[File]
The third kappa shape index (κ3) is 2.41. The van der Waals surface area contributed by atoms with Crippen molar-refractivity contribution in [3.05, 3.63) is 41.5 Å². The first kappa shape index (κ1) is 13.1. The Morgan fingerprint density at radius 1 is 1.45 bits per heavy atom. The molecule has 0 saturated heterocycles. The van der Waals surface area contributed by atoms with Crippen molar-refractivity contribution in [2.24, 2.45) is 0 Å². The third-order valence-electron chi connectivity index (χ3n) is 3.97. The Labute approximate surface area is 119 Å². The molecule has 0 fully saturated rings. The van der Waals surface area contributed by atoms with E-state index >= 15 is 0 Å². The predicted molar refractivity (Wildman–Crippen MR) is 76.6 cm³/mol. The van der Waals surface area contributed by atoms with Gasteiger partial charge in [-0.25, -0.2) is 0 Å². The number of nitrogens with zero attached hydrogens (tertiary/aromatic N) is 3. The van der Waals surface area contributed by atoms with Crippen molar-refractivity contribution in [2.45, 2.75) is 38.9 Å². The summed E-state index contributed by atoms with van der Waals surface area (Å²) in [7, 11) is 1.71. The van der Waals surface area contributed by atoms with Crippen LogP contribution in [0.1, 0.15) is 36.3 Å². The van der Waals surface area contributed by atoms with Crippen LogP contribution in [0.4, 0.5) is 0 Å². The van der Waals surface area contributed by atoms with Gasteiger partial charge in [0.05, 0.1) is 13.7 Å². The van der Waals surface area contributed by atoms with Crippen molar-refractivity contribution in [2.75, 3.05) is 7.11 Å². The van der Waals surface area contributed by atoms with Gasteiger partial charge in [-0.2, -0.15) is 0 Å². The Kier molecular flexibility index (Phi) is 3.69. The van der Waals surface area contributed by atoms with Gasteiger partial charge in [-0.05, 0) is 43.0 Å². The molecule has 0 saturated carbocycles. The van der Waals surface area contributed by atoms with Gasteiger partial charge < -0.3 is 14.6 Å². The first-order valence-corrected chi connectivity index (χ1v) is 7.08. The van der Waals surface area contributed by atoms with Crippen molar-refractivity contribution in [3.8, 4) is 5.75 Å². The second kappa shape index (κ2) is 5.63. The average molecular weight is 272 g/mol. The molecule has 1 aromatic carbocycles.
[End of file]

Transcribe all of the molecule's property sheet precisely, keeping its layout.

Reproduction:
The third kappa shape index (κ3) is 2.41. The van der Waals surface area contributed by atoms with Crippen molar-refractivity contribution in [3.05, 3.63) is 41.5 Å². The first kappa shape index (κ1) is 13.1. The Morgan fingerprint density at radius 1 is 1.45 bits per heavy atom. The molecule has 0 saturated heterocycles. The van der Waals surface area contributed by atoms with Crippen molar-refractivity contribution in [2.24, 2.45) is 0 Å². The third-order valence-electron chi connectivity index (χ3n) is 3.97. The Labute approximate surface area is 119 Å². The molecule has 0 fully saturated rings. The van der Waals surface area contributed by atoms with E-state index >= 15 is 0 Å². The predicted molar refractivity (Wildman–Crippen MR) is 76.6 cm³/mol. The van der Waals surface area contributed by atoms with Gasteiger partial charge in [-0.25, -0.2) is 0 Å². The number of nitrogens with zero attached hydrogens (tertiary/aromatic N) is 3. The van der Waals surface area contributed by atoms with Crippen molar-refractivity contribution in [2.45, 2.75) is 38.9 Å². The summed E-state index contributed by atoms with van der Waals surface area (Å²) in [7, 11) is 1.71. The van der Waals surface area contributed by atoms with Crippen LogP contribution in [0.1, 0.15) is 36.3 Å². The van der Waals surface area contributed by atoms with Crippen LogP contribution in [0.4, 0.5) is 0 Å². The van der Waals surface area contributed by atoms with Gasteiger partial charge in [0.05, 0.1) is 13.7 Å². The van der Waals surface area contributed by atoms with Crippen molar-refractivity contribution in [2.75, 3.05) is 7.11 Å². The van der Waals surface area contributed by atoms with Gasteiger partial charge in [-0.2, -0.15) is 0 Å². The Kier molecular flexibility index (Phi) is 3.69. The van der Waals surface area contributed by atoms with Gasteiger partial charge in [-0.05, 0) is 43.0 Å². The molecule has 0 saturated carbocycles. The van der Waals surface area contributed by atoms with Gasteiger partial charge < -0.3 is 14.6 Å². The first-order valence-corrected chi connectivity index (χ1v) is 7.08. The van der Waals surface area contributed by atoms with Crippen molar-refractivity contribution in [3.8, 4) is 5.75 Å². The second kappa shape index (κ2) is 5.63. The average molecular weight is 272 g/mol. The molecule has 1 aromatic carbocycles.